Bad debts of public sector banks have surged to a nine-year high, with the corporate sector accounting for the biggest increase. This will be one of the key challenges before the new government.

Indeed, the current favourite to form the new government, the Bharatiya Janata Party, had in its manifesto expressed concerns over the bad debt situation. It promised “necessary steps to reduce non-performing assets (NPAs) in the banking sector” if it comes to power.

According to provisional data complied for 19 public sector banks by the Finance Ministry for the last meeting between Finance Minister P Chidambaram and public sector bank chiefs scheduled for Tuesday, the gross NPAs as a ratio of gross advances have reached 4.44 per cent against 3.84 per cent in 2012-13. Though less than 5.07 per cent as on December 2013, the gross NPAs are still at their highest level since 2004-05 when they touched 5.5 per cent.

Reasons for rise >> Read More

Yellen Testifies In Congress -Live

07 May 2014 - 19:40 pm
 

In a few short minutes, Fed Chairmanwoman Janet Yellen will hold the first part of her two-day testimony in Congress before the Joint Economic Committee (followed by testimony before the Senate Budget Committee), in which she will regale members of congress with tales about harsh weather in the first quarter, and who snow managed to subtract over $50 billion from the US economy in Q1. Yellen’s prepared remarks will likely focus on the FOMC’s broader views on the economic outlook, but the Q&A will be equally as important. It is possible she may be asked by Senate Committee members for more clarity on the Fed’s exit strategy and/or its view on the terminal funds rate. It is unlikely that she will say anything too market moving, especially since Goldman has schooled her how to avoid any “firm” calendar commitments of the “6 month” variety.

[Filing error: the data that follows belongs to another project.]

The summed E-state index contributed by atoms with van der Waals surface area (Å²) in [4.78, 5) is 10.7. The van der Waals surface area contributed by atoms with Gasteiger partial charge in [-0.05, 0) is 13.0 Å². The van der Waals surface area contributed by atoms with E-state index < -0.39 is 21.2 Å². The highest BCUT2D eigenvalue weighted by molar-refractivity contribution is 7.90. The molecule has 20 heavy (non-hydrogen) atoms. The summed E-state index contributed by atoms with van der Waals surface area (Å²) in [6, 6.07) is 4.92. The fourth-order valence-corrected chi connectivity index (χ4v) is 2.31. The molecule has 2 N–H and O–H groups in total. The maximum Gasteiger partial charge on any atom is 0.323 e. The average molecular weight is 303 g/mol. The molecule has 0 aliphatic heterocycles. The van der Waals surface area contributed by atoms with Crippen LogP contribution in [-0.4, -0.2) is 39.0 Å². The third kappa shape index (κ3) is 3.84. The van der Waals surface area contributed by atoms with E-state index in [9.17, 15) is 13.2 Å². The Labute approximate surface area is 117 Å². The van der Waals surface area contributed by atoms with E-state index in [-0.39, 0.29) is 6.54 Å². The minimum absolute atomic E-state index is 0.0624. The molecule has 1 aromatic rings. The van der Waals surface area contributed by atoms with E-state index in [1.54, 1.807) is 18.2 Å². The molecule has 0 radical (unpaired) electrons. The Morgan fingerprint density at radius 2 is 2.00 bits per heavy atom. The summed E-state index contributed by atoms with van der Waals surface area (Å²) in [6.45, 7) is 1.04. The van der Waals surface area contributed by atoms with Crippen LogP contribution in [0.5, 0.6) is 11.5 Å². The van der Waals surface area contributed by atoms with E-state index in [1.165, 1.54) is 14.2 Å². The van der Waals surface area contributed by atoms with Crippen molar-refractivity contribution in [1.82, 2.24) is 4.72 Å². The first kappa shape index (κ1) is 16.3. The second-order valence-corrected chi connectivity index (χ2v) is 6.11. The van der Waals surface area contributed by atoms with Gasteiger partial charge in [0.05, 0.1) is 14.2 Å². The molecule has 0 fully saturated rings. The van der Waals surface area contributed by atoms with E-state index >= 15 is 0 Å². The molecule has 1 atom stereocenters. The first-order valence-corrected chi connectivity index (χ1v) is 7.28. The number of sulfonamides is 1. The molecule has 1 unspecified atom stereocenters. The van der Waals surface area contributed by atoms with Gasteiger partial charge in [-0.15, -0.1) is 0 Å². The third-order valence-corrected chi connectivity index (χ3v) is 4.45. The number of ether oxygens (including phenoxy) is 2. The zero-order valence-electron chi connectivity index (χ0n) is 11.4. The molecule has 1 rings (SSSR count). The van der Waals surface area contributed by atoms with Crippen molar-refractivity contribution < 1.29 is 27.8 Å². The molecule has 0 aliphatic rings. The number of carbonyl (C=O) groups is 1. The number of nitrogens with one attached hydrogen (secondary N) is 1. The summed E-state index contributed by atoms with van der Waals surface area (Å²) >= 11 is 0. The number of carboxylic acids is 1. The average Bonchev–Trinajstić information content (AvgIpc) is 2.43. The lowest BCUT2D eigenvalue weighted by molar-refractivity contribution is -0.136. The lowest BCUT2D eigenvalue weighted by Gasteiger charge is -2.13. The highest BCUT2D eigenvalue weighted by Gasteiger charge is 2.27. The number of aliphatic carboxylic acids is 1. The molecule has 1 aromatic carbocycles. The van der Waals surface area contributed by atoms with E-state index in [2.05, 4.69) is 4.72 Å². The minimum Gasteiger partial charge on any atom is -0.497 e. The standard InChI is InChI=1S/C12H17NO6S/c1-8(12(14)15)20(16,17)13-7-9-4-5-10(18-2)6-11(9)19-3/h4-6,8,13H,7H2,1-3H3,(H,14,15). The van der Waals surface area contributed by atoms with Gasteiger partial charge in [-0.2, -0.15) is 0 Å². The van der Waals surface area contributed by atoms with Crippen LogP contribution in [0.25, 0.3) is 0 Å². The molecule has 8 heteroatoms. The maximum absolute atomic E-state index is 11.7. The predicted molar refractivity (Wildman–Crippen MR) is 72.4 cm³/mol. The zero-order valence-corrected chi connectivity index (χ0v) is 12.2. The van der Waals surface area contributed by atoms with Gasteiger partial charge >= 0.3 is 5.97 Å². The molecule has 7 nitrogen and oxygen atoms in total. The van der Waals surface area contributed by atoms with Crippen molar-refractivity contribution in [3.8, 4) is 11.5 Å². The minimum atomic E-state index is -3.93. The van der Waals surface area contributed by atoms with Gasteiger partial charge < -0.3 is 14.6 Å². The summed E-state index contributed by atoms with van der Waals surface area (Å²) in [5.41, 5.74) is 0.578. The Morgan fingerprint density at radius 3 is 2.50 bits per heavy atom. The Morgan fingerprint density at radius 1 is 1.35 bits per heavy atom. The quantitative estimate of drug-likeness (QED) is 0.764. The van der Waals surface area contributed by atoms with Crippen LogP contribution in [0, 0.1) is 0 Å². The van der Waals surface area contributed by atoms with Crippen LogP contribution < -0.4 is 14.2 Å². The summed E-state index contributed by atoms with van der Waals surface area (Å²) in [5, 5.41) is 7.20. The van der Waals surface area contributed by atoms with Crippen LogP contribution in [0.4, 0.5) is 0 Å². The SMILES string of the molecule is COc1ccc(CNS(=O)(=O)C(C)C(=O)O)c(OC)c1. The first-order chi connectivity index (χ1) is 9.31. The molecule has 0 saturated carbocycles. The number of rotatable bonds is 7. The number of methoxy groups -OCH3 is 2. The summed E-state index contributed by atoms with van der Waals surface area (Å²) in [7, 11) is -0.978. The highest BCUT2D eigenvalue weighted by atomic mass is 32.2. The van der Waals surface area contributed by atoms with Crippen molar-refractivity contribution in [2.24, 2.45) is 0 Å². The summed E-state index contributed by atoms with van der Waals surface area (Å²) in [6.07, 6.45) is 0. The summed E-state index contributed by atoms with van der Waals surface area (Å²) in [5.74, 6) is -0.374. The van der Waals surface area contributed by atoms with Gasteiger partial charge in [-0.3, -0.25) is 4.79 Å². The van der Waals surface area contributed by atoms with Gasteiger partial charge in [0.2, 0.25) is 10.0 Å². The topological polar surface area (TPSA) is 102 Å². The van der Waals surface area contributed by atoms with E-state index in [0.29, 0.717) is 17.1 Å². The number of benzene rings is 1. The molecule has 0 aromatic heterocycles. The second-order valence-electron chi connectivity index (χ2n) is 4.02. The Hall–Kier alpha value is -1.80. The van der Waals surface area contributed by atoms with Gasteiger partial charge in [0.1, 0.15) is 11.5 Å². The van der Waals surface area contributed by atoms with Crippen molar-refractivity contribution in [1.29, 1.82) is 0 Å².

As Deutsche Bank notes, “She will be encouraged by the recent mix of stronger data, subdued inflation and a very well behaved bond market. However, with the market rate expectations even more dovish than the median FOMC dots, if anything there is still more risk that she is less dovish than the market has priced in, and if anything fractionally more USD friendly, but this will be subtle and not her intention, and therefore unlikely to support the USD on a sustained basis…. other topics that will get some air time include how much weight she puts on the backward looking data versus the relative strength of the Q2 data, her view on key labour market indicators, the time gap between the end of QE and the start of rate hikes and whether the Fed Chair sees any signs of financial market excess.”

 

  • *YELLEN SAYS `HIGH DEGREE’ OF ACCOMMODATION REMAINS WARRANTED
  • *YELLEN SAYS REASONS FOR FIRST QUARTER SLOWDOWN WERE TRANSITORY
  • *YELLEN SAYS LABOR MARKET CONDITIONS `FAR FROM SATISFACTORY’
  • *YELLEN SEES `SUBSTANTIAL AMOUNT OF SLACK’ IN LABOR MARKET
  • *YELLEN SAYS INFLATION PERSISTING BELOW 2% `COULD POSE RISKS’
  • *YELLEN FORECASTS FASTER GROWTH THIS YEAR THAN IN 2013
  • *YELLEN SAYS FINANCIAL CONDITIONS `SUPPORTIVE OF GROWTH’
  • *YELLEN SAYS U.S. HOUSING MARKET DATA `DISAPPOINTING’
  • *YELLEN SAYS `FLATTENING OUT’ IN HOUSING MAY POSE RISK
  • *YELLEN SAYS LOW RATES MAY PROMPT INVESTORS TO `REACH FOR YIELD’